It’s back to school time, but before you pack up your stuff and head off to college for the first time, it might be a good idea to get set up with a credit card first. Applying for your first credit card can be daunting, so we’ve put together a little guide on what to look for when credit card shopping.

What Students Should Look for in a Credit Card

Students searching for a credit card should be using different criteria than adults looking for credit cards. Why? For starters, there are different rules surrounding credit cards when it comes to anyone under the age of 21. Second, you have different needs when you are first starting out on your own than you will when you have established your financial life. Here are a few things to look out for if you are a student in need of a credit card.

Ability to qualify: If this is your first credit card, your credit is probably not in the “excellent” range, so you should be looking for a credit card that only requires “average” credit. If you end up applying for a bunch of credit cards outside of your qualifying credit, it can actually drag your credit score down even farther. If you don’t know what your credit score is, sign up for a free credit report monitoring service.

Most student credit cards only require average credit, although there are a few standard cards that will also accept average credit. Also, if you are under 21, you will either need a parent to co-sign on your credit card or you will need to prove a steady source of income in order to qualify.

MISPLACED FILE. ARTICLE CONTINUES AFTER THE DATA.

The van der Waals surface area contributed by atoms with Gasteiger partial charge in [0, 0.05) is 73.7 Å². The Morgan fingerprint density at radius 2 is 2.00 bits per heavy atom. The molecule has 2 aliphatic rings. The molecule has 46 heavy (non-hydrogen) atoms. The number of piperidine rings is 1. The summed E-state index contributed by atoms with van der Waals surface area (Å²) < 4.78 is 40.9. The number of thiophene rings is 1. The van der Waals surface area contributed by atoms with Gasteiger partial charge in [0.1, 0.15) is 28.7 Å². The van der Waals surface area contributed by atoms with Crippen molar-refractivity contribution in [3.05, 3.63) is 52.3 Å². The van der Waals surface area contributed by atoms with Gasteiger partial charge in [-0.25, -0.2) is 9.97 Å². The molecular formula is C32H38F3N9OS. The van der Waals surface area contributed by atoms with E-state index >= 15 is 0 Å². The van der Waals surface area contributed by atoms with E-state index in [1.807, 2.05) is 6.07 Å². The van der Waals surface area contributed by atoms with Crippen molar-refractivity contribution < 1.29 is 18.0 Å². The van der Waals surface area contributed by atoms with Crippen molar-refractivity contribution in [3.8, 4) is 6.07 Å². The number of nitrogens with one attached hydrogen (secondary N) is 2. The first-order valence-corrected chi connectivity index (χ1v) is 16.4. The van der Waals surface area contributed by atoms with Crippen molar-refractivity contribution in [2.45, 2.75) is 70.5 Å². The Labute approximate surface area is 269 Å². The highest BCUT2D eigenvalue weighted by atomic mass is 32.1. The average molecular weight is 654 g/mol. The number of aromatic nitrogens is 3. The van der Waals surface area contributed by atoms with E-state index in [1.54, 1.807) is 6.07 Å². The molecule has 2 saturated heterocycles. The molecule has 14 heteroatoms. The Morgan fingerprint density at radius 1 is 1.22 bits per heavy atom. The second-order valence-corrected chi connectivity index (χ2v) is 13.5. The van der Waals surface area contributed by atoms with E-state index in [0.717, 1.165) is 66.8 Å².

Here’s a complete list of the best student credit cards.

No/few fees: Look for a card with the least amount of fees as possible. A card with no annual fee is preferred, so you are not paying extra on the card every year. Also, look for a card that has low late fees and overlimit fees, since this is your first card and you are bound to make a few mistakes.

Low APR: Since you might not be able to pay off your balance each month, it is also a good idea to look for a card with a low APR, since this determines how much interest you will be paying for the balance you are carrying on your card. A few student cards even have an introductory 0% APR for up to 6 months, which is a good option for a college student to have.

Rewards: Very few student cards offer rewards like cash back or travel points, but if you can qualify for the few that do, it is a good feature to have. You get up to 5% cash back for every dollar you spend, and if you are putting things like tuition or books on your card, those points could add up fast.


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